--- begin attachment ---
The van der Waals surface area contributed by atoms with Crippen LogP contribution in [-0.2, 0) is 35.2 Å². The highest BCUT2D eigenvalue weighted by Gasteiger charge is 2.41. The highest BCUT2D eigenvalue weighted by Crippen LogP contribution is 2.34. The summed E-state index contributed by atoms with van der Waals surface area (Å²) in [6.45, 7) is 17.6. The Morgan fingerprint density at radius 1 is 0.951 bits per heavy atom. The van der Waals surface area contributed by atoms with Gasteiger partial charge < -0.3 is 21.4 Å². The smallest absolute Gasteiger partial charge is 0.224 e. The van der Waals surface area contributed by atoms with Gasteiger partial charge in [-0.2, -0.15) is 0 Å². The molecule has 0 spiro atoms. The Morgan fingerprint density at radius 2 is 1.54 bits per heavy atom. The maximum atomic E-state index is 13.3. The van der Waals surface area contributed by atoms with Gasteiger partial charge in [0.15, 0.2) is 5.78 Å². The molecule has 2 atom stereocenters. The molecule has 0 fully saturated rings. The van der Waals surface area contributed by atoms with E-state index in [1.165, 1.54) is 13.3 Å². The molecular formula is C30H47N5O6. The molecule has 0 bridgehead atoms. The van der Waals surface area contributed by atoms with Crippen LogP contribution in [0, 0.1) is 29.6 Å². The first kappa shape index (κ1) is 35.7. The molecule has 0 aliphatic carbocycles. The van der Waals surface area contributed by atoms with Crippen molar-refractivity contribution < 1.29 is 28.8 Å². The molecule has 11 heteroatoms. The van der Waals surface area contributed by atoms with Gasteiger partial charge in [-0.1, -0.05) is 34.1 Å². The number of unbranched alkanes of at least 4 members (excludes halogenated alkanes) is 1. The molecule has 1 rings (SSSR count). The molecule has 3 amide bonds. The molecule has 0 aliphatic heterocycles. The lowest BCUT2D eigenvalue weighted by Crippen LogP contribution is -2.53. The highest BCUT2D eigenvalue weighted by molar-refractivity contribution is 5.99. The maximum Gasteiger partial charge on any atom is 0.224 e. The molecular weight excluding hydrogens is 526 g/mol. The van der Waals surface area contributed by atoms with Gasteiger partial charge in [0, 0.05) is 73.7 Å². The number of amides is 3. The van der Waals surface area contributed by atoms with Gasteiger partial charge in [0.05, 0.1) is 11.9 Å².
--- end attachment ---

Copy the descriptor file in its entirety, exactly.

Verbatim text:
The van der Waals surface area contributed by atoms with Crippen LogP contribution in [-0.2, 0) is 35.2 Å². The highest BCUT2D eigenvalue weighted by Gasteiger charge is 2.41. The highest BCUT2D eigenvalue weighted by Crippen LogP contribution is 2.34. The summed E-state index contributed by atoms with van der Waals surface area (Å²) in [6.45, 7) is 17.6. The Morgan fingerprint density at radius 1 is 0.951 bits per heavy atom. The van der Waals surface area contributed by atoms with Gasteiger partial charge < -0.3 is 21.4 Å². The smallest absolute Gasteiger partial charge is 0.224 e. The van der Waals surface area contributed by atoms with Gasteiger partial charge in [-0.2, -0.15) is 0 Å². The molecule has 0 spiro atoms. The Morgan fingerprint density at radius 2 is 1.54 bits per heavy atom. The maximum atomic E-state index is 13.3. The van der Waals surface area contributed by atoms with Gasteiger partial charge in [0.15, 0.2) is 5.78 Å². The molecule has 2 atom stereocenters. The molecule has 0 fully saturated rings. The van der Waals surface area contributed by atoms with E-state index in [1.165, 1.54) is 13.3 Å². The molecular formula is C30H47N5O6. The molecule has 0 bridgehead atoms. The van der Waals surface area contributed by atoms with Crippen LogP contribution in [0, 0.1) is 29.6 Å². The first kappa shape index (κ1) is 35.7. The molecule has 0 aliphatic carbocycles. The van der Waals surface area contributed by atoms with Crippen molar-refractivity contribution < 1.29 is 28.8 Å². The molecule has 11 heteroatoms. The van der Waals surface area contributed by atoms with Gasteiger partial charge in [-0.1, -0.05) is 34.1 Å². The number of unbranched alkanes of at least 4 members (excludes halogenated alkanes) is 1. The molecule has 1 rings (SSSR count). The molecule has 3 amide bonds. The molecule has 0 aliphatic heterocycles. The lowest BCUT2D eigenvalue weighted by Crippen LogP contribution is -2.53. The highest BCUT2D eigenvalue weighted by molar-refractivity contribution is 5.99. The maximum Gasteiger partial charge on any atom is 0.224 e. The molecular weight excluding hydrogens is 526 g/mol. The van der Waals surface area contributed by atoms with Gasteiger partial charge in [0, 0.05) is 73.7 Å². The number of amides is 3. The van der Waals surface area contributed by atoms with Gasteiger partial charge in [0.05, 0.1) is 11.9 Å².